UCB Performers Named Back Stage's Comics To Watch in 2012<p><b><font size=4><a href="http://www.backstage.com/bso/news-and-features-features/back-stage-s-10-comics-to-watch-in-2012-1007511352.story">
Back Stage's 10 Comics to Watch in 2012</a></b></font><br>
By Daniel Lehman
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"Broad" appeal: This New Yorker can brag that Amy Poehler is a fan. The "Parks and Recreation" star and Upright Citizens Brigade co-founder is now executive producer of Ilana Glazer's upcoming FX series "Broad City." Glazer and her comedy partner Abbi Jacobson began the show as a web series -- it featured Poehler and Kristen Schaal in an episode -- then sold it to FX and produced a pilot earlier this year. Ironically, Glazer and Jacobson met because they couldn't find a place on any of the UCB house teams after taking improv classes there. "We were inspired to create material for ourselves," Glazer says. "We found our dynamic entertaining to us and hoped others might feel the same way. But you can't know until you put it out there." In addition to the new TV project, Glazer performs standup and hosts shows across the city. She is also writing scripts for an animated pilot and a live-action feature.
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Career counselor? The college admissions process was a little unorthodox for Lauren Lapkus, who began training at iO in Chicago as a high school senior. "I stayed in Chicago for college mainly to continue doing improv," she says, "which was an awesome decision for me." Lapkus later moved to New York to take classes at UCB and join Story Pirates, and when she eventually moved to L.A., she was welcomed by its West Coast counterparts. "I was so happy to have a community in L.A. right away, which wouldn't have been as easy if I hadn't put in the work in other cities," she says. An appearance in an improvised sketch with Ryan Reynolds on "Jimmy Kimmel Live!" was one of her first gigs in L.A., followed by the NBC sitcom "Are You There, Chelsea?" as recurring character Dee Dee. "Getting to be the 'weird roommate' on a sitcom was a dream come true," Lapkus says. She just finished filming a part in "You Are Here," the upcoming feature film from writer-director Matthew Weiner ("Mad Men").
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JK LOL: After seven years, Joe Mande recently moved to L.A. from New York, where he was recognized as one of the city's best comics and hosted the long-running show "Totally J/K" with Noah Garfinkle. "I wanted to get good at standup and promised myself that I would never move to Los Angeles," he says. "And I just moved to Los Angeles." But hey, he has a good reason: Mande has been hired as a writer for NBC's "Parks and Recreation." "All the other writers have resigned in protest of my hiring, so I have a lot of work ahead of me," he says. "But I'm excited for the opportunity!" He'll have at least one friend on set, having served as the opening act for "Parks and Rec" star Aziz Ansari on his recent standup tour. Mande's own half-hour standup special recently premiered on Comedy Central, and he will be in Montreal this month for the 30th anniversary of the Just for Laughs festival.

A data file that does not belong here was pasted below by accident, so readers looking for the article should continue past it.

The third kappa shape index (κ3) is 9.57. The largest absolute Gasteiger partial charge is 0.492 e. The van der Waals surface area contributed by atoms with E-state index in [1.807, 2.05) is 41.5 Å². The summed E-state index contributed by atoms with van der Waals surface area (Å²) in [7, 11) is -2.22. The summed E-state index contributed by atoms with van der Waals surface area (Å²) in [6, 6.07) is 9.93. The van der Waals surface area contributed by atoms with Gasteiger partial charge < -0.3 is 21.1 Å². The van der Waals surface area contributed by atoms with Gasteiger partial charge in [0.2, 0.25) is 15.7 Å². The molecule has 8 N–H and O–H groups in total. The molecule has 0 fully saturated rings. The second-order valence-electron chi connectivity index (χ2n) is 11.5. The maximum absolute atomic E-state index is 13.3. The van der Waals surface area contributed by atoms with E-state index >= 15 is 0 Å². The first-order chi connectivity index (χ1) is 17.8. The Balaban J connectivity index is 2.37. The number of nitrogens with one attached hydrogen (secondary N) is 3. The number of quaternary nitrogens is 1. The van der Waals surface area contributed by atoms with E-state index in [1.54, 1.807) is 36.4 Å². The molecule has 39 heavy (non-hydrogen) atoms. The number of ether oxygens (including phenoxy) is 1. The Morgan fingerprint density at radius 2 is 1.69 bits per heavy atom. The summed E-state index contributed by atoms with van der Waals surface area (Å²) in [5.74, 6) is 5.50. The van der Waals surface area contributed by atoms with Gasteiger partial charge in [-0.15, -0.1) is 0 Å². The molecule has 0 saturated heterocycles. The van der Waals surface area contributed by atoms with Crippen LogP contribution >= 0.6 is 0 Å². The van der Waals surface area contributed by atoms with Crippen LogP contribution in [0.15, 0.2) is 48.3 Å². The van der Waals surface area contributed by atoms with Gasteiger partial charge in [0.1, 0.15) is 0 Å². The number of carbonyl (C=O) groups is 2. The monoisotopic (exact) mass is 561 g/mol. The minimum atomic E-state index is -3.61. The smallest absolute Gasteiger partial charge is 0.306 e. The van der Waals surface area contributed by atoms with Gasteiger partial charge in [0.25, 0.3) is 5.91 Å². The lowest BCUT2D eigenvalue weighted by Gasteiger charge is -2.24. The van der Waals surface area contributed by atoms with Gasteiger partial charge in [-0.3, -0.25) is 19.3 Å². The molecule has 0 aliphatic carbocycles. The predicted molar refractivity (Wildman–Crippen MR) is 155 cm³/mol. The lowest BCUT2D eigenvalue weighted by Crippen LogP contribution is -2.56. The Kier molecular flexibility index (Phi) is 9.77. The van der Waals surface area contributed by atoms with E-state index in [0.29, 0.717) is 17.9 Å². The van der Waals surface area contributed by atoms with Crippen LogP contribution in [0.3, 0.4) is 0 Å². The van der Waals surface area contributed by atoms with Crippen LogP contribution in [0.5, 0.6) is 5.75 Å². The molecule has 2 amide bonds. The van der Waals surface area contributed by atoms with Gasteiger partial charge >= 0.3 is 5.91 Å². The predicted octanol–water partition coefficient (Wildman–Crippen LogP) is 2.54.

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All in the family: As children, Arthur Meyer and his two sisters performed a sketch comedy show called "Meyer Kids' Night" every Saturday for their parents. The show started at 8:31, he says, "because that's funnier than 8:30." In 2006, he followed the other members of his Boston University sketch troupe Slow Children at Play to New York City and formed a new group there called Pangea 3000. Since then, Meyer has been a fixture of the city's sketch and improv scene, performing at UCB, the PIT, and the Magnet as well as in cities nationwide. Audiences should look for Meyer's frequent appearances on "Late Night With Jimmy Fallon," where he sometimes performs with John Haskell as the sketch duo "Two Fun Men." He also stars in the feature-length comedy "We Made This Movie," which will be released later this year.
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"Animal" instincts: Over the past six years, Betsy Sodaro has been honing her sketch and improv skills in L.A., where she performs in teams at UCB, iO West, Second City, and more. This fall Sodaro will be a regular on NBC's new comedy series "Animal Practice." Before stealing the show in black-box theaters, Sodaro got her first taste of the spotlight at age 3 as an audience member watching her actor mother perform onstage. "My mom was screaming at a fake spider -- all part of the play -- and I just walked out onstage with a rock and smashed the spider. People started laughing and cheering, while I started bawling and running offstage. Over time, I realized I could make people laugh, and I thought, 'I'm going to try and do this for a living!' "
<p>Daniel Lehman is a staff writer at Back Stage. Follow him on Twitter: @byDanLehman